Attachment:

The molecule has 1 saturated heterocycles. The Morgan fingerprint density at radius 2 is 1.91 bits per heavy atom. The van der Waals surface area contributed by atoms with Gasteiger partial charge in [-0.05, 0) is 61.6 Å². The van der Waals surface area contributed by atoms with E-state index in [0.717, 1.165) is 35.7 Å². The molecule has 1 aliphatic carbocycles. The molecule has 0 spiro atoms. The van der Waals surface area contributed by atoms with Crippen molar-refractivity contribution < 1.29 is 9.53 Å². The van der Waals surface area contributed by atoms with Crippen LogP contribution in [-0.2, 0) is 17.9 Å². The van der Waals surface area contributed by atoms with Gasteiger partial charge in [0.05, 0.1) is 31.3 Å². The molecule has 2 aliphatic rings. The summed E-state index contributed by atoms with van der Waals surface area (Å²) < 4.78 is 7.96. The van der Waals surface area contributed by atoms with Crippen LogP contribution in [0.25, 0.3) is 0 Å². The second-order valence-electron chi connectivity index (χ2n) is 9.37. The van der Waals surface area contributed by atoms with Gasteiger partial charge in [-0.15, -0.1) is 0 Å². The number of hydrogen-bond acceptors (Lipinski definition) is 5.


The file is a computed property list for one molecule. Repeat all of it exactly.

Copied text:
The molecule has 1 saturated heterocycles. The Morgan fingerprint density at radius 2 is 1.91 bits per heavy atom. The van der Waals surface area contributed by atoms with Gasteiger partial charge in [-0.05, 0) is 61.6 Å². The van der Waals surface area contributed by atoms with E-state index in [0.717, 1.165) is 35.7 Å². The molecule has 1 aliphatic carbocycles. The molecule has 0 spiro atoms. The van der Waals surface area contributed by atoms with Crippen molar-refractivity contribution < 1.29 is 9.53 Å². The van der Waals surface area contributed by atoms with Crippen LogP contribution in [-0.2, 0) is 17.9 Å². The van der Waals surface area contributed by atoms with Gasteiger partial charge in [0.05, 0.1) is 31.3 Å². The molecule has 2 aliphatic rings. The summed E-state index contributed by atoms with van der Waals surface area (Å²) < 4.78 is 7.96. The van der Waals surface area contributed by atoms with Crippen LogP contribution in [0.25, 0.3) is 0 Å². The second-order valence-electron chi connectivity index (χ2n) is 9.37. The van der Waals surface area contributed by atoms with Gasteiger partial charge in [-0.15, -0.1) is 0 Å². The number of hydrogen-bond acceptors (Lipinski definition) is 5.